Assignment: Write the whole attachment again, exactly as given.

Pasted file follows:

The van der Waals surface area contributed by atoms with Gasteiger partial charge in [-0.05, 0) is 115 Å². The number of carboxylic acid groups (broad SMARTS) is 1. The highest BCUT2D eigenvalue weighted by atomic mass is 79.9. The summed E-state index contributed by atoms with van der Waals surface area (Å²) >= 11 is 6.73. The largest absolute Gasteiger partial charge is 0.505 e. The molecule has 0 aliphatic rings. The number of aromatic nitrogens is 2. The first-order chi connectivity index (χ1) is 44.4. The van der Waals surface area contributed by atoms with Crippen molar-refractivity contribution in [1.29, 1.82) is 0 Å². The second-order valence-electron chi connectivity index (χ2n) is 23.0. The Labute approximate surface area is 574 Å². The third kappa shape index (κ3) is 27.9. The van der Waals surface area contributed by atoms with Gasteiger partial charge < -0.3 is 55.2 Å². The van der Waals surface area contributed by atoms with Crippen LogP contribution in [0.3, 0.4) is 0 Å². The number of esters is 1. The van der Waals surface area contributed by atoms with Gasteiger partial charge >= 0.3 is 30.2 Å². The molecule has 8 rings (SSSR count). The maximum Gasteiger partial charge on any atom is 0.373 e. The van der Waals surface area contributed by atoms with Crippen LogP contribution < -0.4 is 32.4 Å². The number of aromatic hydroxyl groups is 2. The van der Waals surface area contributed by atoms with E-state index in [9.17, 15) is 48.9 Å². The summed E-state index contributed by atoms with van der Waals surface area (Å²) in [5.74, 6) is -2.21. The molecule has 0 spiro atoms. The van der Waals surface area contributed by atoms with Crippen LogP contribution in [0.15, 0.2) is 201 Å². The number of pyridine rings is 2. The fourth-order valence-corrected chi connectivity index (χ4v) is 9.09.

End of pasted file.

The van der Waals surface area contributed by atoms with Gasteiger partial charge in [-0.05, 0) is 115 Å². The number of carboxylic acid groups (broad SMARTS) is 1. The highest BCUT2D eigenvalue weighted by atomic mass is 79.9. The summed E-state index contributed by atoms with van der Waals surface area (Å²) >= 11 is 6.73. The largest absolute Gasteiger partial charge is 0.505 e. The molecule has 0 aliphatic rings. The number of aromatic nitrogens is 2. The first-order chi connectivity index (χ1) is 44.4. The van der Waals surface area contributed by atoms with Crippen molar-refractivity contribution in [1.29, 1.82) is 0 Å². The second-order valence-electron chi connectivity index (χ2n) is 23.0. The Labute approximate surface area is 574 Å². The third kappa shape index (κ3) is 27.9. The van der Waals surface area contributed by atoms with Gasteiger partial charge < -0.3 is 55.2 Å². The van der Waals surface area contributed by atoms with Crippen LogP contribution in [0.3, 0.4) is 0 Å². The number of esters is 1. The van der Waals surface area contributed by atoms with Gasteiger partial charge >= 0.3 is 30.2 Å². The molecule has 8 rings (SSSR count). The maximum Gasteiger partial charge on any atom is 0.373 e. The van der Waals surface area contributed by atoms with Crippen LogP contribution < -0.4 is 32.4 Å². The number of aromatic hydroxyl groups is 2. The van der Waals surface area contributed by atoms with E-state index in [9.17, 15) is 48.9 Å². The summed E-state index contributed by atoms with van der Waals surface area (Å²) in [5.74, 6) is -2.21. The molecule has 0 spiro atoms. The van der Waals surface area contributed by atoms with Crippen LogP contribution in [0.15, 0.2) is 201 Å². The number of pyridine rings is 2. The fourth-order valence-corrected chi connectivity index (χ4v) is 9.09.